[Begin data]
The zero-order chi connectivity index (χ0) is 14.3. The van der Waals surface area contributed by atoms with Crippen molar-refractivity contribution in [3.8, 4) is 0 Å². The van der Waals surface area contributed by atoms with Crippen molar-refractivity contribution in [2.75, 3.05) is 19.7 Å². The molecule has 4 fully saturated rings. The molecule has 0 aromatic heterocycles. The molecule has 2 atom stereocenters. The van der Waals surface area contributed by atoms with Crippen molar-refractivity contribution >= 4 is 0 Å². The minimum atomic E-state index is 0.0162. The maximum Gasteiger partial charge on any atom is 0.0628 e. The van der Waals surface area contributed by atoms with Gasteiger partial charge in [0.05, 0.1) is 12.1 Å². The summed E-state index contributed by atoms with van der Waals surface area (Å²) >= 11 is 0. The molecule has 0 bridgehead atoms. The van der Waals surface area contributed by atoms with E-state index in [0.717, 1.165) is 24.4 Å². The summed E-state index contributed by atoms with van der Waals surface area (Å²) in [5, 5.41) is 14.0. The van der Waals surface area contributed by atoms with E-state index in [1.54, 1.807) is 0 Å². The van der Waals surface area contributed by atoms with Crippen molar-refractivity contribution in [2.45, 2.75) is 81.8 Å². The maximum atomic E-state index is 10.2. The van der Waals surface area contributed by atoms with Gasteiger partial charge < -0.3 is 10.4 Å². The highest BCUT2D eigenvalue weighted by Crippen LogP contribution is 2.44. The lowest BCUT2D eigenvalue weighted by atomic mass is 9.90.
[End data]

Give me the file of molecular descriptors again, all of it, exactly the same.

The zero-order chi connectivity index (χ0) is 14.3. The van der Waals surface area contributed by atoms with Crippen molar-refractivity contribution in [3.8, 4) is 0 Å². The van der Waals surface area contributed by atoms with Crippen molar-refractivity contribution in [2.75, 3.05) is 19.7 Å². The molecule has 4 fully saturated rings. The molecule has 0 aromatic heterocycles. The molecule has 2 atom stereocenters. The van der Waals surface area contributed by atoms with Crippen molar-refractivity contribution >= 4 is 0 Å². The minimum atomic E-state index is 0.0162. The maximum Gasteiger partial charge on any atom is 0.0628 e. The van der Waals surface area contributed by atoms with Gasteiger partial charge in [0.05, 0.1) is 12.1 Å². The summed E-state index contributed by atoms with van der Waals surface area (Å²) >= 11 is 0. The molecule has 0 bridgehead atoms. The van der Waals surface area contributed by atoms with E-state index in [0.717, 1.165) is 24.4 Å². The summed E-state index contributed by atoms with van der Waals surface area (Å²) in [5, 5.41) is 14.0. The van der Waals surface area contributed by atoms with E-state index in [1.54, 1.807) is 0 Å². The van der Waals surface area contributed by atoms with Crippen molar-refractivity contribution in [2.45, 2.75) is 81.8 Å². The maximum atomic E-state index is 10.2. The van der Waals surface area contributed by atoms with Gasteiger partial charge < -0.3 is 10.4 Å². The highest BCUT2D eigenvalue weighted by Crippen LogP contribution is 2.44. The lowest BCUT2D eigenvalue weighted by atomic mass is 9.90.